Shiatsu massage

Shiatsu origins


Shiatsu is a massage technique which dates back to the sixth century which evolved from the traditional technique Anma, practiced by the blind. The term Anma comes from the Chinese word An-mo which translates to "calmness through touch". The traditional Chinese Massage "Tuina Anmo" originates from the third millennium BC.


"Shi" means finger and "Atsu" pressure. Shiatsu arrived in Europe and the United States in the early 1970s and was considered as an acupuncture-type treatment without needles. Like traditional Chinese massage, this technique supports a global vision of the person whereby the body and mind are closely related.

There are approximately 365 points placed symmetrically on each side of the body. The points are often found through small, slight depressions on the skin. The pressure is usually carried out with the thumbs but the fingers, palms and elbows may also be used. Shiatsu treatments are practiced on the ground, with the patient lying on a small futon mattress.

Shiatsu practice

During massage, the position of the body of the practitioner is essential and is as follows:
The masseur, whilst positioned over the patient, has his knees apart and on the floor to maintain balance.
Shoulders are upright, and arms outstretched - he moves his hips so as to obtain a progressive work.
The pressure, even when intense, must never become unpleasant.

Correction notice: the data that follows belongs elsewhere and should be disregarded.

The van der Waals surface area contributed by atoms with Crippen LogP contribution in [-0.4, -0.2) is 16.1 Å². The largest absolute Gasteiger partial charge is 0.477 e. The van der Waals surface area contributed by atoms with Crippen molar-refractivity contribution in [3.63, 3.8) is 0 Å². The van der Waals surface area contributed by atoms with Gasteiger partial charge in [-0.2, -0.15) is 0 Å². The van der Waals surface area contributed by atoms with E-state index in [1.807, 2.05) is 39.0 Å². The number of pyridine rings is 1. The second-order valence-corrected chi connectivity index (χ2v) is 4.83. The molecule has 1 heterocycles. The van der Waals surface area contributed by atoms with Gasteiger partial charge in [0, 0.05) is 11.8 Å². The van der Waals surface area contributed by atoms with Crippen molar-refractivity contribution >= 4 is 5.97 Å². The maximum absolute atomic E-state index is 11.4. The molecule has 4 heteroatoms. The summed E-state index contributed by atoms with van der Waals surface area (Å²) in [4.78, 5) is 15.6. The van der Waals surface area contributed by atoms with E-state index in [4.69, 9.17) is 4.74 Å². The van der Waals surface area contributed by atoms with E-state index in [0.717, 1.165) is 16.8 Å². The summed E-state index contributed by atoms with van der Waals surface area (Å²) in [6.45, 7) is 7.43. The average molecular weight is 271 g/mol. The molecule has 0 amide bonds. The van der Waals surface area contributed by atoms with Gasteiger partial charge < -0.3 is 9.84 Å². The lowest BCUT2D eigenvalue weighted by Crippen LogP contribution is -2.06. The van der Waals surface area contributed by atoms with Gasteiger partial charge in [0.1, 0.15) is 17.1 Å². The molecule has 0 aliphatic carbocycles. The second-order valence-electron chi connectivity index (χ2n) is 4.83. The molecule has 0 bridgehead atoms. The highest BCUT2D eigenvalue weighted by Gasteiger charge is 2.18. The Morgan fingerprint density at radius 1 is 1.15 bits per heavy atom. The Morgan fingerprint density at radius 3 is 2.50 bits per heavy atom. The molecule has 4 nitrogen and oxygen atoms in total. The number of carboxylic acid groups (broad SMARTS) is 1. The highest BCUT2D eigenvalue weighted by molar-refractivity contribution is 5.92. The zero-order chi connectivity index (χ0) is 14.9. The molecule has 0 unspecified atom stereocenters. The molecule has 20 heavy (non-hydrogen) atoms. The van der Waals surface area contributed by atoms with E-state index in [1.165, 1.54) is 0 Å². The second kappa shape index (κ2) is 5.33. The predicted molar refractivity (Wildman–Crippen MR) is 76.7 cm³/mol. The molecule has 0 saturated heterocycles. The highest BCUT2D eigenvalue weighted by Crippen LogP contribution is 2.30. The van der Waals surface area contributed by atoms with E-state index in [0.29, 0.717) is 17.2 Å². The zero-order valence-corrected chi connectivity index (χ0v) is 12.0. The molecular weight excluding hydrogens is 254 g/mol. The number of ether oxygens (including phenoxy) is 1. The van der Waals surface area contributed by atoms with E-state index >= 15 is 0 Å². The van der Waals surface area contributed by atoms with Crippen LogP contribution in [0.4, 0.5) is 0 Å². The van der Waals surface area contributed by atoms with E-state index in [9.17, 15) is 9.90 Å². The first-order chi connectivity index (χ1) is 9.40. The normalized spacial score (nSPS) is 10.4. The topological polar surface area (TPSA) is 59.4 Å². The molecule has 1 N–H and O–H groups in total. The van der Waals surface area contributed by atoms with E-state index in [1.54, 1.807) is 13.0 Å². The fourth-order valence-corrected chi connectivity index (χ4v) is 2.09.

The art lies in the accuracy of pressure. On the more sensitive areas such as the abdomen or face, pressure is adhered without the support of the body.
Exercised in a given context and with varying intensity, the masseur follows the respiratory parameter of the recipient (pressure for five seconds at its expiry and progressive release his inspiration).
Depending on the mode of action, Shiatsu tones or disperses energy.

Shiatsu benefits

Its goal is to soothe, relieve, and bring vitality to the whole body as well as cure various diseases (digestive, musculoskeletal, nervous system issues) .
Shiatsu also has a stimulating effect on the parasympathetic system, acting on the tensions behind many ailments and diseases. The benefits of this massage towards tense muscles and pain are confirmed by a medical concept called "barrier pain". Its pressures prevent the brain from receiving the starting signal of pain, simply by blocking it by issuing other signals instead.